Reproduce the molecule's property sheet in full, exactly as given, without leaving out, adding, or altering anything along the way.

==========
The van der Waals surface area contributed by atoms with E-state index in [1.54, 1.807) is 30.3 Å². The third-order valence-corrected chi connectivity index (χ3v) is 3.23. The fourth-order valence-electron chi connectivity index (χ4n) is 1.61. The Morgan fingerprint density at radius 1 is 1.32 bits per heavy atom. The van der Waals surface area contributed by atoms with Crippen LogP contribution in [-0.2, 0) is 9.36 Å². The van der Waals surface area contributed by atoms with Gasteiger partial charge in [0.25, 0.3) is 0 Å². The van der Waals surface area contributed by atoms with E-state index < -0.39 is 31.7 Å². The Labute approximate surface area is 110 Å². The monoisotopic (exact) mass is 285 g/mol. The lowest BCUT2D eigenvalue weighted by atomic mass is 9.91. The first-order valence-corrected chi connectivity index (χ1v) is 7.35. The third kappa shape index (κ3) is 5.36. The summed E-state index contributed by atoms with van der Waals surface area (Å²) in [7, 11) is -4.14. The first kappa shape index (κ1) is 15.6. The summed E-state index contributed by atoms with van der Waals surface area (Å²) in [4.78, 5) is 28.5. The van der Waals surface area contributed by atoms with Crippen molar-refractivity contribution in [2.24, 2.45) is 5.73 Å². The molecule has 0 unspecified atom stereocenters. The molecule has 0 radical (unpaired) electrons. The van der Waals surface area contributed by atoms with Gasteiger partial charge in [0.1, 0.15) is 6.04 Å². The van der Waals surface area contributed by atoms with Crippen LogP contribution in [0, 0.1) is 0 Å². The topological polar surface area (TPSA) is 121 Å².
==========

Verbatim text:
The van der Waals surface area contributed by atoms with E-state index in [1.54, 1.807) is 30.3 Å². The third-order valence-corrected chi connectivity index (χ3v) is 3.23. The fourth-order valence-electron chi connectivity index (χ4n) is 1.61. The Morgan fingerprint density at radius 1 is 1.32 bits per heavy atom. The van der Waals surface area contributed by atoms with Crippen LogP contribution in [-0.2, 0) is 9.36 Å². The van der Waals surface area contributed by atoms with Gasteiger partial charge in [0.25, 0.3) is 0 Å². The van der Waals surface area contributed by atoms with E-state index < -0.39 is 31.7 Å². The Labute approximate surface area is 110 Å². The monoisotopic (exact) mass is 285 g/mol. The lowest BCUT2D eigenvalue weighted by atomic mass is 9.91. The first-order valence-corrected chi connectivity index (χ1v) is 7.35. The third kappa shape index (κ3) is 5.36. The summed E-state index contributed by atoms with van der Waals surface area (Å²) in [7, 11) is -4.14. The first kappa shape index (κ1) is 15.6. The summed E-state index contributed by atoms with van der Waals surface area (Å²) in [4.78, 5) is 28.5. The van der Waals surface area contributed by atoms with Crippen molar-refractivity contribution in [2.24, 2.45) is 5.73 Å². The molecule has 0 unspecified atom stereocenters. The molecule has 0 radical (unpaired) electrons. The van der Waals surface area contributed by atoms with Gasteiger partial charge in [0.1, 0.15) is 6.04 Å². The van der Waals surface area contributed by atoms with Crippen LogP contribution in [0, 0.1) is 0 Å². The topological polar surface area (TPSA) is 121 Å².